• 23. Transform the blog terms into statistically useful measuresUse the feature vectors to construct tf-idf (term frequency inverse document frequency) vectors:These are a measure of the importance of terms. sql# SELECT id, (term_count*logidf) tfxidf FROM blog_histogram, ( SELECT log(count(*)/count_vec(term_count)) logidf FROM blog_histogram ) blog_logidf; id | tfxidf -----+------------------------------------------------------------------- 2482 | {3,1,37,1,18,1,29,1,45,1,...}:{0,8.25206814635817,0,0.34311110...} 1 | {41,1,34,1,22,1,125,1,387,...}:{0,0.771999985977529,0,1.999427...} 10 | {3,1,4,1,30,1,18,1,13,1,4,...}:{0,2.95439664949608,0,3.2006935...} ...© Copyright 2011 EMC Corporation. All rights reserved. 23
  • 24. Create document clusters around iteratively defined centroidsNow that we have TFxIDFs we have something that is a statistically significant metric, which enables all sorts of real analytics.The current example is k-means clustering which requires two operations.First, we compute a distance metric between the documents and a random selection of centroids, for instance cosine similarity:sql# SELECT id, tfxidf, cid, ACOS((tfxidf %*% centroid) / (svec_l2norm(tfxidf) * svec_l2norm(centroid)) ) AS distance FROM blog_tfxidf, blog_centroids; id | tfxidf | cid | distance -----+-------------------------------------------------------------------+-----+------------ 2482 | {3,1,37,1,18,1,29,1,45,1,...}:{0,8.25206814635817,0,0.3431111...} | 1 | 1.53672977 2482 | {3,1,37,1,18,1,29,1,45,1,...}:{0,8.25206814635817,0,0.3431111...} | 2 | 1.55720354 2482 | {3,1,37,1,18,1,29,1,45,1,...}:{0,8.25206814635817,0,0.3431111...} | 3 | 1.55040145© Copyright 2011 EMC Corporation. All rights reserved. 24
  • 25. Create document clusters around iteratively defined centroidsNext, use an averaging metric to re-center the mean of a cluster:sql# SELECT cid, sum(tfxidf)/count(*) AS centroid FROM ( SELECT id, tfxidf, cid, row_number() OVER (PARTITION BY id ORDER BY distance, cid) rank FROM blog_distance ) blog_rank WHERE rank = 1 GROUP BY cid; cid | centroid-----+------------------------------------------------------------------------ 3 | {1,1,1,1,1,1,1,1,1,...}:{0.157556041103536,0.0635233900749665,0.050...} 2 | {1,1,1,1,1,1,3,1,1,...}:{0.0671131209568817,0.332220028552986,0,0.0...} 1 | {1,1,1,1,1,1,1,1,1,...}:{0.103874521481016,0.158213686890834,0.0540...}Repeat the previous two operations until the centroids converge, and you have k-means clustering.© Copyright 2011 EMC Corporation. All rights reserved. 25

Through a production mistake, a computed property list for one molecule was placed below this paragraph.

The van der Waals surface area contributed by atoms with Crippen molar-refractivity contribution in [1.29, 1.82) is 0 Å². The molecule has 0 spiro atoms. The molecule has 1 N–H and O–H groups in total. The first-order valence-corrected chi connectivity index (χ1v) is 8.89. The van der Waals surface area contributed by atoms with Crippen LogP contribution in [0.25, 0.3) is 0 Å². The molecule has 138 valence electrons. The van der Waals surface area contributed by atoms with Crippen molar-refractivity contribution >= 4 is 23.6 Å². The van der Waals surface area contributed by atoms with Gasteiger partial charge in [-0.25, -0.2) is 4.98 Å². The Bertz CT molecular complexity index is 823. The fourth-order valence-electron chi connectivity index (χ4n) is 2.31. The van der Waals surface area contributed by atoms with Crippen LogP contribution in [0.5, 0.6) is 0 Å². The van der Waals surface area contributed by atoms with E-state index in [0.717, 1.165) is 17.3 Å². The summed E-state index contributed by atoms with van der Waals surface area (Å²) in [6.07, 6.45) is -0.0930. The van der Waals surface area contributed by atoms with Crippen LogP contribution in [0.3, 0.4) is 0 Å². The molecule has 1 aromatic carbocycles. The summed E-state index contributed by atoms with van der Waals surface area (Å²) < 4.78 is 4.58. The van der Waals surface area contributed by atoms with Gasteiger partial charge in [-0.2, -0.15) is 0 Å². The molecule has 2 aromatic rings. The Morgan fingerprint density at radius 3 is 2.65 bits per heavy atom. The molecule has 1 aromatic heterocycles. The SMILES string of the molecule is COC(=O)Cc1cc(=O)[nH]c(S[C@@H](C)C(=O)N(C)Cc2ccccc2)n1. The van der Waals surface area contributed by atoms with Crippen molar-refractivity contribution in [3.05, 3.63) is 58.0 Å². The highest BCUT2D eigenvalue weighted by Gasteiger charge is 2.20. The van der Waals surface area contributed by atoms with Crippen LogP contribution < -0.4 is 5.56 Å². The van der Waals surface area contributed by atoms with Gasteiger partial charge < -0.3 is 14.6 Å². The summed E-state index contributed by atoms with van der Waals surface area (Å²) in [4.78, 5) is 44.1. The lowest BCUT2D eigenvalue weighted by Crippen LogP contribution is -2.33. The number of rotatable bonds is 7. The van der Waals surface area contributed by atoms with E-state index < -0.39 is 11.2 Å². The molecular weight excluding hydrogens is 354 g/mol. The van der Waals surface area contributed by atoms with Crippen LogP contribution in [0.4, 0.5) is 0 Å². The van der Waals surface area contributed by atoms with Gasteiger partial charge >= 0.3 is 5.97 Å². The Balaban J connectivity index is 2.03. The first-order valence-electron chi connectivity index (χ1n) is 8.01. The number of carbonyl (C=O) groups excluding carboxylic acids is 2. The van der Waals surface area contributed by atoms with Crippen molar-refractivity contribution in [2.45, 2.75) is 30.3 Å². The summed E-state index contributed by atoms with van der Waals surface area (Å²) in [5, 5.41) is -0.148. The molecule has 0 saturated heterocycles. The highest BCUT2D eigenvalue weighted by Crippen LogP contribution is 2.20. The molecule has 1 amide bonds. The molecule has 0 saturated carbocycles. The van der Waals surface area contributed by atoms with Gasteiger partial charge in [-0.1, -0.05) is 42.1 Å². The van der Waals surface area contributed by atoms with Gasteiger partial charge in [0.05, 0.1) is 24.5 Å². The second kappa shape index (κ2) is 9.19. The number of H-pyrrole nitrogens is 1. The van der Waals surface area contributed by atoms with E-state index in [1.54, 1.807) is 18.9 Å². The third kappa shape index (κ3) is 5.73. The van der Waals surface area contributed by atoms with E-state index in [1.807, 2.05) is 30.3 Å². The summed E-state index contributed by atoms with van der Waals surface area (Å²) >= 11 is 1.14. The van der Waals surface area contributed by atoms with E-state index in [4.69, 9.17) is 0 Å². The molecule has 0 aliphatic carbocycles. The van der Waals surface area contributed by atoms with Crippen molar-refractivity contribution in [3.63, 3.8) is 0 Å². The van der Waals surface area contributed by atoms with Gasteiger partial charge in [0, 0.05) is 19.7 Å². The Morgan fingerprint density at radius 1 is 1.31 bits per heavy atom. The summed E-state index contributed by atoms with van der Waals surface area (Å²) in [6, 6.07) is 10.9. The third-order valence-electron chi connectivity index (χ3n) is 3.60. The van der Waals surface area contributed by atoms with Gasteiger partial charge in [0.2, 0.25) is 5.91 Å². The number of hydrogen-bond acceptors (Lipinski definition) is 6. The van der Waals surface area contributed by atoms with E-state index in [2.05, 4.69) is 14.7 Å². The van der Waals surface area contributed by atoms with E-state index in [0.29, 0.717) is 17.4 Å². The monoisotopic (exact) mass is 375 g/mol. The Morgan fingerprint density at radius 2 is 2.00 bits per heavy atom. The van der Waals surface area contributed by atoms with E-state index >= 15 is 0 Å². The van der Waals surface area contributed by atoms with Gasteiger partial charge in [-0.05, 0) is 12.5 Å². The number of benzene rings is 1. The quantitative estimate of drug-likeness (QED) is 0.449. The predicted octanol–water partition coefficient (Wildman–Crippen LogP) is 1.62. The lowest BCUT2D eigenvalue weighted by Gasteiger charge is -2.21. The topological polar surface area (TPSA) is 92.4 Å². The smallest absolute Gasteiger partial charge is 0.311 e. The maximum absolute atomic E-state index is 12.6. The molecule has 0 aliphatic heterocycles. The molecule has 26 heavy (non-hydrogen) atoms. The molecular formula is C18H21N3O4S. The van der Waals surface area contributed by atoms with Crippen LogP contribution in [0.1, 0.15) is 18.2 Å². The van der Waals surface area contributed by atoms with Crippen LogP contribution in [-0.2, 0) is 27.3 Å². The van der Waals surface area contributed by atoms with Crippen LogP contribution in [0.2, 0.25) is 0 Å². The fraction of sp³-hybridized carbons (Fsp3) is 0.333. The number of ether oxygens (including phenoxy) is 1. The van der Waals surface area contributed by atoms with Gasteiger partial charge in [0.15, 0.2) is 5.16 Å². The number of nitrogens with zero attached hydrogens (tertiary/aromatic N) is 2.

• 26. Summary• Accessing the data (MapReduce) id | path | body ------+---------------------------------------+------------------------------------ 2482 | /Users/demo/blogsplog/model/2482.html | <!DOCTYPE html PUBLIC ”...• Parse the documents into word lists (MapReduce) id | title | doc ------+------------------+----------------------------------------------------------------- 2482 | noodlepie | {noodlepi,from,gutter,grub,gourmet,tabl,noodlepi,blog,scoff,...• Create histograms of word frequencies (SQL) id | term_count -----+---------------------------------------------------------------- 2482 | {3,1,37,1,18,1,29,1,45,1,...}:{0,2,0,4,0,1,0,1,0,1,...}• Transform the blog terms into statistically useful measures (SQL) id | tfxidf -----+------------------------------------------------------------------- 2482 | {3,1,37,1,18,1,29,1,45,1,...}:{0,8.25206814635817,0,0.34311110...}• Create document clusters around iteratively defined centroids (MADlib or SQL window functions) id | tfxidf | cid | distance -----+-------------------------------------------------------------------+-----+------------ 2482 | {3,1,37,1,18,1,29,1,45,1,...}:{0,8.25206814635817,0,0.3431111...} | 1 | 1.53672977© Copyright 2011 EMC Corporation. All rights reserved. 26
  • 27. Conclusions • Simple exercise on Natural Language Text Processing • Technique uses a combination of non-SQL processing (Map/Reduce) and SQL Processing (Greenplum) • Takes qualitative, subjective text data and converts the problem into a form amenable to statistical analysis using k-means clustering • Rich possibilities for business impact using these techniques emerging across industries.© Copyright 2011 EMC Corporation. All rights reserved. 27